Nevada collects $69.8 million in marijuana taxes, surpassing expected revenue

Marijuana plants are shown in an undated image. (FOX5)

Nevada surpassed its anticipated earnings from marijuana taxes in the first fiscal year since recreational sales began.

The Nevada Department of Taxation collected $69.8 million in marijuana taxes in June, which is 140 percent more than what the state expected to bring in, according to a release.

The department said 64 state-licensed dispensaries and retail stores, 61 of which are licensed to sell recreational marijuana, sold $529.9 million worth of taxable products during the fiscal year.

Recreational marijuana sales totaled $424.9 million, generating $42.5 million in tax collections through the 10 percent retail marijuana tax, a release said. The department collected an additional $27.3 million from the 10 percent wholesale marijuana tax.

The department transferred $27.5 million to the Distributive School Account for Nevada schools which was revenue collected from wholesale taxes, application and licensing fees.

All revenues from the Retail Marijuana Tax have been distributed to the state’s Rainy Day Fund, a release said.

The department said the first year of collected taxes exceeded their expectations and proved to be successful without any major compliance issues.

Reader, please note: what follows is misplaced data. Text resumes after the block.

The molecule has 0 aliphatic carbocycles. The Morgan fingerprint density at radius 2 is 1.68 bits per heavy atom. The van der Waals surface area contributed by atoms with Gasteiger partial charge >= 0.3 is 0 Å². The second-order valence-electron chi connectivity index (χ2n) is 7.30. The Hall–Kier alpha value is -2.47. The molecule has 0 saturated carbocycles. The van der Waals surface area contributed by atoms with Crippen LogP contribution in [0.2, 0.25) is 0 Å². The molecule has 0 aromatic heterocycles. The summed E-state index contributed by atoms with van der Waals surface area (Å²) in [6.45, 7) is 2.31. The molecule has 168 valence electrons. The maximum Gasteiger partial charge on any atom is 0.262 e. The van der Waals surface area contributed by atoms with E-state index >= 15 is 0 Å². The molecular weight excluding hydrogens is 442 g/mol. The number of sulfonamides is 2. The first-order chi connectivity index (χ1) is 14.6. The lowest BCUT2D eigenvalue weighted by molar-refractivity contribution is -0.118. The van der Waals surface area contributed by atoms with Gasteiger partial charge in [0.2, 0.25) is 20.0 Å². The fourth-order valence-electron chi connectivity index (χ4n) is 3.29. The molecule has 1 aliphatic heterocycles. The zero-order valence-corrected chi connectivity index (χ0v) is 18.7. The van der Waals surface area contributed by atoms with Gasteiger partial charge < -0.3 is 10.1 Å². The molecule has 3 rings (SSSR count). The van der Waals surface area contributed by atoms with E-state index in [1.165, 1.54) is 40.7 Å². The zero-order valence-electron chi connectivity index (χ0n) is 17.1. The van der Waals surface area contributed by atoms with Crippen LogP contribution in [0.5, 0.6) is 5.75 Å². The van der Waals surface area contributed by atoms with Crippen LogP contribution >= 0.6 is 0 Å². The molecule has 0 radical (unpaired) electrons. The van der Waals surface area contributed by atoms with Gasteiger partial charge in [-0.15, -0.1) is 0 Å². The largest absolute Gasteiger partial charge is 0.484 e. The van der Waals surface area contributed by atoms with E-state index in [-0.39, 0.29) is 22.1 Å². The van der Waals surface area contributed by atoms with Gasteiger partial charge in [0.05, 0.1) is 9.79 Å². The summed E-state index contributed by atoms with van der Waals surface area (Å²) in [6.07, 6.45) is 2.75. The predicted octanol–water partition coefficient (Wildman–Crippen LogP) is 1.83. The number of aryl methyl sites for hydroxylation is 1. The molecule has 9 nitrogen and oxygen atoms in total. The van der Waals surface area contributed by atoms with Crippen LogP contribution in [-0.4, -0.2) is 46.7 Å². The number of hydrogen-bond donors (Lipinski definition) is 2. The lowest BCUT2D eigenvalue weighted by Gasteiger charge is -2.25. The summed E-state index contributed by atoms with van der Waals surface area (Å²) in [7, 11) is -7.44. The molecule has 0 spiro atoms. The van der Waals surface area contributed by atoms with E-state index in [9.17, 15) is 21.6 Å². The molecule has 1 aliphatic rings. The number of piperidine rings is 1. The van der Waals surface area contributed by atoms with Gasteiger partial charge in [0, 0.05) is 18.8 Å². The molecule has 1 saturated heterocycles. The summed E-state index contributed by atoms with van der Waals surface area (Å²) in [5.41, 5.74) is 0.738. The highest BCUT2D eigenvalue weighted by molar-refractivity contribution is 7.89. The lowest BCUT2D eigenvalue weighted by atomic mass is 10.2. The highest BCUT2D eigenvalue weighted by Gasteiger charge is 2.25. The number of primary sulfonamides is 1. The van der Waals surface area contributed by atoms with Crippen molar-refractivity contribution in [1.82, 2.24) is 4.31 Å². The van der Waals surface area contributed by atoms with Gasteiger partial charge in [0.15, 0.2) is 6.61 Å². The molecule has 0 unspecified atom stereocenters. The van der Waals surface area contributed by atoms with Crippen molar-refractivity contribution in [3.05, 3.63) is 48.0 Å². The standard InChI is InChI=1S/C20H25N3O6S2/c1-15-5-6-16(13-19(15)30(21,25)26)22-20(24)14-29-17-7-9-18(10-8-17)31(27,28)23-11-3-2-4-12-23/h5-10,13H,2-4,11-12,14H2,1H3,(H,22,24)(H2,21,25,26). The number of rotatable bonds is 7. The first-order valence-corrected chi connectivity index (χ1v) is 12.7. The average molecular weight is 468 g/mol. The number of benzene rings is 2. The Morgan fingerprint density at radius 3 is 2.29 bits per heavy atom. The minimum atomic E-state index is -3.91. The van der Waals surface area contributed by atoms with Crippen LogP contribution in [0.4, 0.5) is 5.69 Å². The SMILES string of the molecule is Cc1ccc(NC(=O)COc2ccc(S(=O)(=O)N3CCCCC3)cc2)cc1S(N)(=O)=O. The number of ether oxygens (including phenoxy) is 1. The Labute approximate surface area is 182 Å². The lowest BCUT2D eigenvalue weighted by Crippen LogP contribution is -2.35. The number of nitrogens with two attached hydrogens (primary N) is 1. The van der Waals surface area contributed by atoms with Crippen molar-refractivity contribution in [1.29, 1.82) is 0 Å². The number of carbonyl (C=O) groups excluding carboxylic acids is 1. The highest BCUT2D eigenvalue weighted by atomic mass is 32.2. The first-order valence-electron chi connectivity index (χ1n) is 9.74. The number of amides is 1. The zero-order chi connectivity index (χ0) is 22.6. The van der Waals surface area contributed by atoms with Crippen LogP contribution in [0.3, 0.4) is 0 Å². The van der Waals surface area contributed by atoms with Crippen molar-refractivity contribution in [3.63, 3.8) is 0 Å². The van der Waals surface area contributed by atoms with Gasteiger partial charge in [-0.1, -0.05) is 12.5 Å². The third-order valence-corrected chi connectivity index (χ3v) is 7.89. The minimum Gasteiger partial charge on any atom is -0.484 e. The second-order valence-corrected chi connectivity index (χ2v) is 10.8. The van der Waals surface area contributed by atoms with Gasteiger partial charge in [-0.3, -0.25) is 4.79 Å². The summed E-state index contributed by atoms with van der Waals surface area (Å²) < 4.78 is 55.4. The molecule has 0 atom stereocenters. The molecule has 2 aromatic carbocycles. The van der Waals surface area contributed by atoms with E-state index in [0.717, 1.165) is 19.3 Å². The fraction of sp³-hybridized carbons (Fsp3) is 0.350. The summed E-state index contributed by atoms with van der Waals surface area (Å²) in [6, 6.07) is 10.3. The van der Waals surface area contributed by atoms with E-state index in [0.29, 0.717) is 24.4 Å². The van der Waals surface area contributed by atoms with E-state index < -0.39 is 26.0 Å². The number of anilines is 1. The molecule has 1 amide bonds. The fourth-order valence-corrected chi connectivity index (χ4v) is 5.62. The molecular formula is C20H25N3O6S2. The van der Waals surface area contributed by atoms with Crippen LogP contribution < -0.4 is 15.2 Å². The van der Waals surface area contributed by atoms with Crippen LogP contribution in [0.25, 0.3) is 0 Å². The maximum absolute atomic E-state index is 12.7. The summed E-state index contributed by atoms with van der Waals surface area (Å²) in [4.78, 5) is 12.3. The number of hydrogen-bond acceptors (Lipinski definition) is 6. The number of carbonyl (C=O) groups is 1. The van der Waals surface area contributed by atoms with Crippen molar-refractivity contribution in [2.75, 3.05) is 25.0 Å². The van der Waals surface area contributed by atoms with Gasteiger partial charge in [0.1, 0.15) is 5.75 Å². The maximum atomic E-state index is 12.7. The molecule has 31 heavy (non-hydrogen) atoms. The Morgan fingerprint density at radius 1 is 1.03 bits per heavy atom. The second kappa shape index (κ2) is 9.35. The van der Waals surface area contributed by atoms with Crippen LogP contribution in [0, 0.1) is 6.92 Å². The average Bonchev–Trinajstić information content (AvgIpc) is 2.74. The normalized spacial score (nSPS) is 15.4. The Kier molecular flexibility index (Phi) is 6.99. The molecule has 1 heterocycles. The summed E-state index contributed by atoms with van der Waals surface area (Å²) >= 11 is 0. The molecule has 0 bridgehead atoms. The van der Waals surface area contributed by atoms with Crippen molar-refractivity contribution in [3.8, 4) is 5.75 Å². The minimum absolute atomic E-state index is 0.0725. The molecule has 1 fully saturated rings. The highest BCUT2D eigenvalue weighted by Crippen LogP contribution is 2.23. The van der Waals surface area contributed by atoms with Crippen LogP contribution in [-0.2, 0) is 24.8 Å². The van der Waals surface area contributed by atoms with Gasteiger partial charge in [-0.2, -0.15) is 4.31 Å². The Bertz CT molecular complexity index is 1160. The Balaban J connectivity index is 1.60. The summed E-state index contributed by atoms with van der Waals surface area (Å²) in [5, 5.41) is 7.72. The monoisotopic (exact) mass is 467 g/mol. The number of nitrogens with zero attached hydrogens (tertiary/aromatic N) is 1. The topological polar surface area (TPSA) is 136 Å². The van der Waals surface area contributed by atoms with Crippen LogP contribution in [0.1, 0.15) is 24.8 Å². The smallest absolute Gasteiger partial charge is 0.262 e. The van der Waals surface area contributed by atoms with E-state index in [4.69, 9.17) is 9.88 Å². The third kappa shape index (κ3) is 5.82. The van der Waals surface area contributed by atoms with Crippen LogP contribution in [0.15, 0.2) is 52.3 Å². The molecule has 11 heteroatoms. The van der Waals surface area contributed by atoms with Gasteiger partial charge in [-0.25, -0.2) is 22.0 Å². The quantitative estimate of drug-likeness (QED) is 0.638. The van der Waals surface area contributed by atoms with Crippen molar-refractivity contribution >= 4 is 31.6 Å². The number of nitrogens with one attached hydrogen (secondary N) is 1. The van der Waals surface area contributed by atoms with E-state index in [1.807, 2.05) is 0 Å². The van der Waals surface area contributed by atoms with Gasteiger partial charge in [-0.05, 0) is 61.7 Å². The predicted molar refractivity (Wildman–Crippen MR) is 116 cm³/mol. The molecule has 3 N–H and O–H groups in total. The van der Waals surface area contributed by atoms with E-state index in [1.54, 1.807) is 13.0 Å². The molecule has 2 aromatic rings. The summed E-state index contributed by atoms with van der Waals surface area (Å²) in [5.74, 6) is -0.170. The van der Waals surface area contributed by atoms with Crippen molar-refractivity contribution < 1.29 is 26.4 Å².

State Sen. Tick Segerblom (D), who helped lead the push to legalize recreational marijuana, said he's proud of the success the industry in Nevada has been having.

"People think of Colorado as the gold mine so to speak. We are way beyond what Colorado did the first year. Washington state is a another state, we're way above them, we're going to beat California in California's first year so it's pretty amazing" he said.

The state Department of Taxation predicted similar tax revenue for year two.

Segerblom said the state's marijuana industry has room to grow, but he believes the key will be passing laws to allow consumption in public places like pot lounges in order to attract more tourists.

"It probably won't grow as fast until we get this public use issue but the fact is when you talk to people we really haven't attacked the tourist market, it's really more locals so if we can get that 50 million people that are coming here every year than watch out," he said.

A spokesperson for the City of Las Vegas said the city council could consider a bill to allow pot lounges as early as Oct.

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